The biggest obstacle to the technology going mainstream is getting wireless carriers to preload the code-reading software on cellphones, but more are coming on board. All three major wireless carriers in Spain are including Scanlife, the code reader developed by Scanbuy. The company is also operating in Denmark, Italy, Chile, Mexico, the U.S. and Canada, where its barcodes are seen in the National Post and the free commuter daily Metro. Other operators are spreading the codes and readers through Latin America.
Codes were created as a way for wireless companies to boost use of data by their customers, before most carriers rolled out flat data plans. (Canada is one woeful exception in the global flat data plan trend.) Now, the money changing hands flows from advertisers to companies like Scanbuy, which earn a fee with every click on a QR code.
Meanwhile, Scanbuy says it is gathering vast amounts of information on consumers that can prove valuable to marketers. It asks users to volunteer their gender, age, income, and postal code; about 20 per cent reportedly opt in. "There's much more data than you can get from an Internet interaction" says Scanbuy's Mr. Bulkeley. "Here, you can measure all your media: how many scans, who's scanning, and where. It's very powerful."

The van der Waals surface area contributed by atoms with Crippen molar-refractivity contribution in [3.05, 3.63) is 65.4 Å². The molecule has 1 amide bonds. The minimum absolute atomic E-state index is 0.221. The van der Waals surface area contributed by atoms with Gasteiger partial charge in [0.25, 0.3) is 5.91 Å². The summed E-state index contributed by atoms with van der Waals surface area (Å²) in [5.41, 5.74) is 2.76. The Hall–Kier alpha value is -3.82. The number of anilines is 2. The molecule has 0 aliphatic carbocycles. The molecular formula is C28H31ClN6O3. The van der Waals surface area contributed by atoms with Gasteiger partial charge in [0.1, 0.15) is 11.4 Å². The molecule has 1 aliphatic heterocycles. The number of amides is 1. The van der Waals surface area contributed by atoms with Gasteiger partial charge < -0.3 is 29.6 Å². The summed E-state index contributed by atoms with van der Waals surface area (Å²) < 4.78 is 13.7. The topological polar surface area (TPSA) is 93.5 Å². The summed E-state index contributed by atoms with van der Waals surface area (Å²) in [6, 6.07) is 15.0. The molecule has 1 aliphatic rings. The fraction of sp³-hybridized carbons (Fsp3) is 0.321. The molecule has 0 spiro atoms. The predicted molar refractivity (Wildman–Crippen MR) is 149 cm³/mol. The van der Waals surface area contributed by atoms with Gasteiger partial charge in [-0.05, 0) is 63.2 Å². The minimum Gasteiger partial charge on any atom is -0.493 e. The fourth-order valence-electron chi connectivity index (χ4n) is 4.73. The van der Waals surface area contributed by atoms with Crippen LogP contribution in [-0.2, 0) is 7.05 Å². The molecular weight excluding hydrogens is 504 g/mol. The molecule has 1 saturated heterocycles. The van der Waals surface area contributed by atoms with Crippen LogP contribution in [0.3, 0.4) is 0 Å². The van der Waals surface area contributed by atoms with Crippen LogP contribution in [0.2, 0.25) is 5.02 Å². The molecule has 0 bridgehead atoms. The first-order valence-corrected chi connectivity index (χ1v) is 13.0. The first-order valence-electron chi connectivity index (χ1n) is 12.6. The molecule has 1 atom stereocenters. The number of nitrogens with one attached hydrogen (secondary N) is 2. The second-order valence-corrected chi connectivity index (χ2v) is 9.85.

In the United States, Sprint is bundling the Scanbuy code reader on two new Samsung handsets, the Exclaim and the Reclaim. And Samsung Canada says it is ready to preload the application on its phones should any carrier request the software.
Still, the Canadian wireless carriers are not convinced, and no amount of success in Japan is likely to change that. "I would always temper my enthusiasm around something that scales in Japan, because there are lots of examples of applications that are massively accepted in Japan that are accepted here, but just not on the same scale," says Mr. Robinson of Rogers. "They have a different mindset around adopting new technologies as we have here."
For the moment, the North American numbers are, indeed, small. Scanlife says it has only about 1,000 unique users a day across the continent, but that is up from only about 100 six months ago. And about 1,400 companies, ranging from a surf shop in California to Volkswagen, have signed up.
Mr. Ramella of Labatt says this is just the beginning.
"I would expect mobile to be at the top of our list as we head into 2010."